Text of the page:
• Area of specialty. First and foremost, you need to consider what your most important needs are. Are you going to focus exclusively on selling things online? Or is your main goal to produce the best content you can and build a readership that attracts advertisers? There are many worthwhile goals here, and there’s at least one platform that caters to each subset of goals. Use these platforms to initially narrow your search; though you may want to compare your specialist platforms to generalist ones to gain a better understanding of the overall environment.
  • Usability. You’ll also need a platform that offers usability that matches your skill set. For example, if you don’t know anything about websites and have never built one before, you’ll want a platform that caters to newcomers, with intuitive controls, and preferable, a WYSIWYG editor. If you’re more technically minded, or if you have developers on staff, you might want to go with a platform that allows for more in-depth coding and customization.
  • Adaptability. You might need a platform that offers some specific points of integration, or allows for customizable plugins that cater to different needs. If you anticipate your web needs changing in the future, an adaptable platform is a must.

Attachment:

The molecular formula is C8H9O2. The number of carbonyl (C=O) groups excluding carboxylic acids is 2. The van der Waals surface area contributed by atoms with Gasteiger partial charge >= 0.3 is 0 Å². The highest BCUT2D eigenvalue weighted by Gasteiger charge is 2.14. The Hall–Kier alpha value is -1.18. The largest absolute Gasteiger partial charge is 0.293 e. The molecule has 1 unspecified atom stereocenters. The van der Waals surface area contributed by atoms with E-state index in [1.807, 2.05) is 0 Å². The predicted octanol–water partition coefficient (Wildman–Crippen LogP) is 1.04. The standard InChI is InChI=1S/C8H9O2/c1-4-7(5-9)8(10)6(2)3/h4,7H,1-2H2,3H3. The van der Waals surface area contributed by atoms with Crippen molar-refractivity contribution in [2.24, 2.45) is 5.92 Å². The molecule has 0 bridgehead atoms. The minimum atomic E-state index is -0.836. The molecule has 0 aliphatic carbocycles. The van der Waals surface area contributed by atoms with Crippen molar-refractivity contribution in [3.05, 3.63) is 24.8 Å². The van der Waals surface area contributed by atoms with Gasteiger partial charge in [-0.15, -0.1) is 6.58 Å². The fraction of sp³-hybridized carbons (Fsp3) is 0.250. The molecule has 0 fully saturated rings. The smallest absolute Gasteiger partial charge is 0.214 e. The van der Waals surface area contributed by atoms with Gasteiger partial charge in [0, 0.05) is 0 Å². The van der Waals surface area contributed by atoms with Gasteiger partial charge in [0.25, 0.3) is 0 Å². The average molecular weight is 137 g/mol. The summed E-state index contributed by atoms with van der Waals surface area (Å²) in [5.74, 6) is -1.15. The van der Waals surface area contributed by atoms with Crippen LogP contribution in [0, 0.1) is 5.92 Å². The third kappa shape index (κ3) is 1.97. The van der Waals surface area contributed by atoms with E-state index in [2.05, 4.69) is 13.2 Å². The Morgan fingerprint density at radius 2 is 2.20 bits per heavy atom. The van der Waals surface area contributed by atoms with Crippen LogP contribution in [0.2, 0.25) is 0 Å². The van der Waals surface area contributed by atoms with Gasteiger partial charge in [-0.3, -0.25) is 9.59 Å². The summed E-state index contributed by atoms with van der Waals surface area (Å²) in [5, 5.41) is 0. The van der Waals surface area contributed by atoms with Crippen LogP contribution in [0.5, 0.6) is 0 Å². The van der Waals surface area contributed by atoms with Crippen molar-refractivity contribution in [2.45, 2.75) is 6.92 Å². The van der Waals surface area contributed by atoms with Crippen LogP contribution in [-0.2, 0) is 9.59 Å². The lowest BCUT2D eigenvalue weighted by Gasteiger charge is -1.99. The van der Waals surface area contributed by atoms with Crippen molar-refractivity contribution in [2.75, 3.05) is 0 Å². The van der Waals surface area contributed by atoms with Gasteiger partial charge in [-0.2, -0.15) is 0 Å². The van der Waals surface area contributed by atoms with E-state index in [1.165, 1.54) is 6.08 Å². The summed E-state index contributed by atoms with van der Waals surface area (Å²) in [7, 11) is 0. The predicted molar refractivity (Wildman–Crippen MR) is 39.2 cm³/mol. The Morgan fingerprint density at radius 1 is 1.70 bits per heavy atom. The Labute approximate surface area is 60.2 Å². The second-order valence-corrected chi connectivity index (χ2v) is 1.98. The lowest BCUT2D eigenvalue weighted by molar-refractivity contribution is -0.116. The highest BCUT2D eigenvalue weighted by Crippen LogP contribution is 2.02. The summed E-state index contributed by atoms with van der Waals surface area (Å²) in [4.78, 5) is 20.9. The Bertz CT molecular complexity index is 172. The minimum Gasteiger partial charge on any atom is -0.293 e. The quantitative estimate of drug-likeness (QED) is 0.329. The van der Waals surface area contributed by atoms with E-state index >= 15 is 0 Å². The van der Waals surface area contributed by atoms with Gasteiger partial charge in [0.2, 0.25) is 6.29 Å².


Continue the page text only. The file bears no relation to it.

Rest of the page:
• Cost. Obviously, you’ll also need to consider the cost of the platform. If you’re bootstrapping, and investing as little as possible into your new venture, you’ll want a platform with only the minimum features. Not all premium features are worth the cost to upgrade, so pay attention to each pricing structure and decide what’s best for you, specifically.
  • Support. Finally, reach out to some representatives from each of your final candidate platforms. How easy is it to get a hold of them? Are they helpful and easy to understand? Do they seem to want your business? The level of support you receive should speak volumes about the type of company you’re dealing with, and may help guide your decision.

You can create almost any type of website you can imagine using a website builder. The question is, which platform is best to use in doing it? Unfortunately, there’s no single platform that can offer you ultimate flexibility or ultimate efficiency, but if you’re willing to put in the effort to research and evaluate your options, eventually, a clear “best fit” will arise.


Life without social media has taught me the virtues of being social

At the end of last year I gave up the technologies that transmit news and social media. But I actually quit the media themselves a year before that. Like all good decisions, it was made in the pub, over a pint with a friend – a neighbour, who also writes for this newspaper (though, like me, does not write not about the news). Until then I would keep religiously informed about world affairs online – via the Guardian, naturally – over breakfast every morning.